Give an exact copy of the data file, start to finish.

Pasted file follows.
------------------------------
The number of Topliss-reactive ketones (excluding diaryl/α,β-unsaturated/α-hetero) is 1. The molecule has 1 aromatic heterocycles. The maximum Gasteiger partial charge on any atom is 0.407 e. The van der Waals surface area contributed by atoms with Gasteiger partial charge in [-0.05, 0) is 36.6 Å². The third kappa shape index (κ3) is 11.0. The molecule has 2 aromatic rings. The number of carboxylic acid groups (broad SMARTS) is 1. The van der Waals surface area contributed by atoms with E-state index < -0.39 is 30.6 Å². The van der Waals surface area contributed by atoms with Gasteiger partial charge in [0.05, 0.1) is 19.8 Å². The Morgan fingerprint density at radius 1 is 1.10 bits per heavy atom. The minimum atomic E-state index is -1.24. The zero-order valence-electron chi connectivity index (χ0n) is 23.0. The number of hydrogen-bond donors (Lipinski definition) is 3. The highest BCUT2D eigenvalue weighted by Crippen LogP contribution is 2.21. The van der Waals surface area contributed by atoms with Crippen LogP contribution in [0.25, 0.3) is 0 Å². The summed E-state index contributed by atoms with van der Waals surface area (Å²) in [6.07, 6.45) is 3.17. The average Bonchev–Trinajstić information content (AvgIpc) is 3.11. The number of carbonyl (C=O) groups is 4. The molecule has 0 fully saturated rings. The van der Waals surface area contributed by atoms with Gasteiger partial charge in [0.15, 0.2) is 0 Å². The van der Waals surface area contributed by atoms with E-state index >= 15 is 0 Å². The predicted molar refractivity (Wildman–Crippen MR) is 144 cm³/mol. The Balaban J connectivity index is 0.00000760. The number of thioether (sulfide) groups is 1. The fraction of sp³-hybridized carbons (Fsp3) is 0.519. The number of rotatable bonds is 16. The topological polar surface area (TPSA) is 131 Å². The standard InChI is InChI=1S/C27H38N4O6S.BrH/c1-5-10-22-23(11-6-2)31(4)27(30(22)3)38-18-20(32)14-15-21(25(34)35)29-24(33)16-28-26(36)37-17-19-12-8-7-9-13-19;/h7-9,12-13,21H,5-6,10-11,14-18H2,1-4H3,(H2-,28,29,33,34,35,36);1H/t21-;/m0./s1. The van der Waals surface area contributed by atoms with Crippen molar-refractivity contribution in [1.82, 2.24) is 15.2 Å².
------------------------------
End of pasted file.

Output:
The number of Topliss-reactive ketones (excluding diaryl/α,β-unsaturated/α-hetero) is 1. The molecule has 1 aromatic heterocycles. The maximum Gasteiger partial charge on any atom is 0.407 e. The van der Waals surface area contributed by atoms with Gasteiger partial charge in [-0.05, 0) is 36.6 Å². The third kappa shape index (κ3) is 11.0. The molecule has 2 aromatic rings. The number of carboxylic acid groups (broad SMARTS) is 1. The van der Waals surface area contributed by atoms with E-state index < -0.39 is 30.6 Å². The van der Waals surface area contributed by atoms with Gasteiger partial charge in [0.05, 0.1) is 19.8 Å². The Morgan fingerprint density at radius 1 is 1.10 bits per heavy atom. The minimum atomic E-state index is -1.24. The zero-order valence-electron chi connectivity index (χ0n) is 23.0. The number of hydrogen-bond donors (Lipinski definition) is 3. The highest BCUT2D eigenvalue weighted by Crippen LogP contribution is 2.21. The van der Waals surface area contributed by atoms with Crippen LogP contribution in [0.25, 0.3) is 0 Å². The summed E-state index contributed by atoms with van der Waals surface area (Å²) in [6.07, 6.45) is 3.17. The average Bonchev–Trinajstić information content (AvgIpc) is 3.11. The number of carbonyl (C=O) groups is 4. The molecule has 0 fully saturated rings. The van der Waals surface area contributed by atoms with Gasteiger partial charge in [0.15, 0.2) is 0 Å². The van der Waals surface area contributed by atoms with E-state index >= 15 is 0 Å². The predicted molar refractivity (Wildman–Crippen MR) is 144 cm³/mol. The Balaban J connectivity index is 0.00000760. The number of thioether (sulfide) groups is 1. The fraction of sp³-hybridized carbons (Fsp3) is 0.519. The number of rotatable bonds is 16. The topological polar surface area (TPSA) is 131 Å². The standard InChI is InChI=1S/C27H38N4O6S.BrH/c1-5-10-22-23(11-6-2)31(4)27(30(22)3)38-18-20(32)14-15-21(25(34)35)29-24(33)16-28-26(36)37-17-19-12-8-7-9-13-19;/h7-9,12-13,21H,5-6,10-11,14-18H2,1-4H3,(H2-,28,29,33,34,35,36);1H/t21-;/m0./s1. The van der Waals surface area contributed by atoms with Crippen molar-refractivity contribution in [1.82, 2.24) is 15.2 Å².